Friday, October 3, 2014
This is pretty right on. Though on some days even this to-do list is a little much. Right now, I'm struggling with the fatigue caused by the clinical trial drug pembrolizumab, which I get every 3 weeks. To be precise, I'm struggling with what the fatigue demands: Do Less.
Initially, since the new treatment didn't feel yucky-bad like the summer chemo, I assumed I could be as active and do as much as I felt like. Also, I had just enjoyed an uptick in energy during the few weeks between chemo and the clinical trial, during which I was realtively toxin-free. So when I started getting tired in the afternoon, I really resisted. I was secretly scared of falling lower on the dreaded performance status scale. Took a while to realize it was the medicine, and my body working hard, and that it was pretty common, and that I should just take a nap. So that is how carpe diem became carpe nap.
The new routine became: active in the morning, rest in the afternoon before the kids get home from school. What I still didn't realize was that an activity or two that is particularly vigorous (say, moderate exercise, or even vacuuming), or something that calls for active engagement, focus, and/or concentration (a real conversation, going out to lunch, being at a party), means that later I feel that much more wiped out than usual. Need a longer nap, or have to take it easier the next day. And occasionally a day is just "lost" -- rest, or at least extreme slowness, is needed practically all day. Oy. This low-grade living is not what I had in mind as my lifestyle for the next two years or however many months.
Well, too bad. It is as if the cancer (or something) is saying, "Apparently you did not hear, or understand. I said SLOW the HECK DOWN. NOW! We're not talking 3rd gear here, or even 2nd gear. Try first gear, with occasional cruising in neutral." New challenge: live at T'ai Chi speed, and live well, mindfully and gracefully. Listen for the still small voice of the true self.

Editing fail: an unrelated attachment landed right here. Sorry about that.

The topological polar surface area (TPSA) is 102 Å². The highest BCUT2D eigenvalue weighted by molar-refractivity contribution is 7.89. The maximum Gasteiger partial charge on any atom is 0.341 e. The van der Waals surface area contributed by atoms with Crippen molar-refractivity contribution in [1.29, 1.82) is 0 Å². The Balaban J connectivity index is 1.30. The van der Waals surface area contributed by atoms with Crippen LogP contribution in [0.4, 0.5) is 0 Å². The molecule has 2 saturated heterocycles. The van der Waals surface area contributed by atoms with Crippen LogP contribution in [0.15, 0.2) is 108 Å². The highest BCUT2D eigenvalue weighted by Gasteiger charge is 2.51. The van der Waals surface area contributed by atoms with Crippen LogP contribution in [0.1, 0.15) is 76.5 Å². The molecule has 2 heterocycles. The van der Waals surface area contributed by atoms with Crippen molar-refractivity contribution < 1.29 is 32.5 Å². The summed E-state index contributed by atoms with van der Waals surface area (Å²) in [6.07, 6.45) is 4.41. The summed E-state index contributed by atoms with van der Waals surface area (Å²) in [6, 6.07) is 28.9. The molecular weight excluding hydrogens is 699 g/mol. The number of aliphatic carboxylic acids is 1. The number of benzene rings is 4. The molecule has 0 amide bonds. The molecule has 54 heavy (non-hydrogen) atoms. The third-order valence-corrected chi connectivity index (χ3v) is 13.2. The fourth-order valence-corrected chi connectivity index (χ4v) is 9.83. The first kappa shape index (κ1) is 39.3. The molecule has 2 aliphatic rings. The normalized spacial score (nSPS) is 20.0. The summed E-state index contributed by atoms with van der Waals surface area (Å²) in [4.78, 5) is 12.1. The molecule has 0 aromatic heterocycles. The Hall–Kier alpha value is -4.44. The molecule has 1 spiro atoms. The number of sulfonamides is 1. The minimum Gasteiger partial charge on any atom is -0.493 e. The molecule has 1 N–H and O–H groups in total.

As I explained to my daughter at the beginning of the summer, "My full-time job right now is healing. That is why I'm taking time off from work and I'll be home." It's my job. The requirements are not like any requirements I've had before. Throw aside the usual measures, the usual "busy"-ness and tickboxes, ideas about productivity and performance, self-worth related to accomplishments, and hardest of all: attachment to results. This is the Buddhist part coming in. As Treya Wilber described in her husband Ken Wilber's book, Grace and Grit, it's about a balance between doing and being. For me this means, redefine the "doing" part, and amplify the "being" part. And while I'm at it, be kind to myself. Like Treya, my goal is to bring to bear the right balance of energy and effort -- without attachment to results. You try it! That's a lot of unlearning/letting go.
Posted by Elizabeth Randolph